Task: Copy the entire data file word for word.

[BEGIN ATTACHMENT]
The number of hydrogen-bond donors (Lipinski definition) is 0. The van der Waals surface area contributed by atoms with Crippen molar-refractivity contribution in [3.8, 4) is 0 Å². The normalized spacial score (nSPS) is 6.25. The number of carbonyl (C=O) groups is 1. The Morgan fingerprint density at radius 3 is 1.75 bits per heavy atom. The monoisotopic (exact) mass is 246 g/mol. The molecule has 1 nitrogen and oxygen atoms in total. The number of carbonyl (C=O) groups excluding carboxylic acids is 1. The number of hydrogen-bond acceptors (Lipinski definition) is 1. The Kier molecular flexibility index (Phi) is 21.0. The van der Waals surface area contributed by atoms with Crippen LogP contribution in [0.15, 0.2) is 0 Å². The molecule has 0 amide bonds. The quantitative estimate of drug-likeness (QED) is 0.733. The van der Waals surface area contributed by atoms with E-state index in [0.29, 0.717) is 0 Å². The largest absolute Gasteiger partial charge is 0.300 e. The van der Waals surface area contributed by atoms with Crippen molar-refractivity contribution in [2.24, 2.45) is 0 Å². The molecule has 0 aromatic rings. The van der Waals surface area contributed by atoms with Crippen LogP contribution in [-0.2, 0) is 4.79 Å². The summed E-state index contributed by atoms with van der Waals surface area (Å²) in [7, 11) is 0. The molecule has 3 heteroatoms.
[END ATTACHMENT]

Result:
The number of hydrogen-bond donors (Lipinski definition) is 0. The van der Waals surface area contributed by atoms with Crippen molar-refractivity contribution in [3.8, 4) is 0 Å². The normalized spacial score (nSPS) is 6.25. The number of carbonyl (C=O) groups is 1. The Morgan fingerprint density at radius 3 is 1.75 bits per heavy atom. The monoisotopic (exact) mass is 246 g/mol. The molecule has 1 nitrogen and oxygen atoms in total. The number of carbonyl (C=O) groups excluding carboxylic acids is 1. The number of hydrogen-bond acceptors (Lipinski definition) is 1. The Kier molecular flexibility index (Phi) is 21.0. The van der Waals surface area contributed by atoms with Crippen LogP contribution in [0.15, 0.2) is 0 Å². The molecule has 0 amide bonds. The quantitative estimate of drug-likeness (QED) is 0.733. The van der Waals surface area contributed by atoms with E-state index in [0.29, 0.717) is 0 Å². The largest absolute Gasteiger partial charge is 0.300 e. The van der Waals surface area contributed by atoms with Crippen molar-refractivity contribution in [2.24, 2.45) is 0 Å². The molecule has 0 aromatic rings. The van der Waals surface area contributed by atoms with Crippen LogP contribution in [-0.2, 0) is 4.79 Å². The summed E-state index contributed by atoms with van der Waals surface area (Å²) in [7, 11) is 0. The molecule has 3 heteroatoms.